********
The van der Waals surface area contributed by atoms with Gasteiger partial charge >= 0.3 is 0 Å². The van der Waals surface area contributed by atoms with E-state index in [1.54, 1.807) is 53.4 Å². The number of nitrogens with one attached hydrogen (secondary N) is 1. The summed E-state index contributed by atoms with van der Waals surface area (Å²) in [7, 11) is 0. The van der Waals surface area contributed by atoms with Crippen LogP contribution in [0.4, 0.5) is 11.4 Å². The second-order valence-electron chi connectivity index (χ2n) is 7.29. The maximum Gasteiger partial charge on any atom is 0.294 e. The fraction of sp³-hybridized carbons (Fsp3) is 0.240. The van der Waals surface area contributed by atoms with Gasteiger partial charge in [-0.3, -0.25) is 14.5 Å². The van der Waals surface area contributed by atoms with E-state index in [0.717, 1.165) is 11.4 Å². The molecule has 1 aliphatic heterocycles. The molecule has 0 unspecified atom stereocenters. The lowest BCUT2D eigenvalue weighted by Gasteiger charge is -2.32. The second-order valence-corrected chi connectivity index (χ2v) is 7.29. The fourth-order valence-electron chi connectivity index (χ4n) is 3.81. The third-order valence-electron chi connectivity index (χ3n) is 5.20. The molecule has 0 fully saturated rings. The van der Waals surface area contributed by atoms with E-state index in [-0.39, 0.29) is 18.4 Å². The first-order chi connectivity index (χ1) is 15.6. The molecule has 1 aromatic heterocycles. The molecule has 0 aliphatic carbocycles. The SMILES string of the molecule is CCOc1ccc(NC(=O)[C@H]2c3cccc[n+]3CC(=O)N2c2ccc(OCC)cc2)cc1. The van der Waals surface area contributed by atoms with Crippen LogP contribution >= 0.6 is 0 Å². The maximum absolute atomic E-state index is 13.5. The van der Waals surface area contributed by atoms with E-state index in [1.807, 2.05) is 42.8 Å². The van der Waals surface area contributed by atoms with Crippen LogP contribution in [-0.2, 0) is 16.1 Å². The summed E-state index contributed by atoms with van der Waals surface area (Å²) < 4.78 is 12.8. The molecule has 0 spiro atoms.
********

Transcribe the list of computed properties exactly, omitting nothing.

The van der Waals surface area contributed by atoms with Gasteiger partial charge >= 0.3 is 0 Å². The van der Waals surface area contributed by atoms with E-state index in [1.54, 1.807) is 53.4 Å². The number of nitrogens with one attached hydrogen (secondary N) is 1. The summed E-state index contributed by atoms with van der Waals surface area (Å²) in [7, 11) is 0. The van der Waals surface area contributed by atoms with Crippen LogP contribution in [0.4, 0.5) is 11.4 Å². The second-order valence-electron chi connectivity index (χ2n) is 7.29. The maximum Gasteiger partial charge on any atom is 0.294 e. The fraction of sp³-hybridized carbons (Fsp3) is 0.240. The van der Waals surface area contributed by atoms with Gasteiger partial charge in [-0.3, -0.25) is 14.5 Å². The van der Waals surface area contributed by atoms with E-state index in [0.717, 1.165) is 11.4 Å². The molecule has 1 aliphatic heterocycles. The molecule has 0 unspecified atom stereocenters. The lowest BCUT2D eigenvalue weighted by Gasteiger charge is -2.32. The second-order valence-corrected chi connectivity index (χ2v) is 7.29. The fourth-order valence-electron chi connectivity index (χ4n) is 3.81. The third-order valence-electron chi connectivity index (χ3n) is 5.20. The molecule has 0 fully saturated rings. The van der Waals surface area contributed by atoms with E-state index in [-0.39, 0.29) is 18.4 Å². The first-order chi connectivity index (χ1) is 15.6. The molecule has 1 aromatic heterocycles. The molecule has 0 aliphatic carbocycles. The SMILES string of the molecule is CCOc1ccc(NC(=O)[C@H]2c3cccc[n+]3CC(=O)N2c2ccc(OCC)cc2)cc1. The van der Waals surface area contributed by atoms with Crippen LogP contribution >= 0.6 is 0 Å². The maximum absolute atomic E-state index is 13.5. The van der Waals surface area contributed by atoms with E-state index in [1.807, 2.05) is 42.8 Å². The van der Waals surface area contributed by atoms with Crippen LogP contribution in [-0.2, 0) is 16.1 Å². The summed E-state index contributed by atoms with van der Waals surface area (Å²) < 4.78 is 12.8. The molecule has 0 spiro atoms.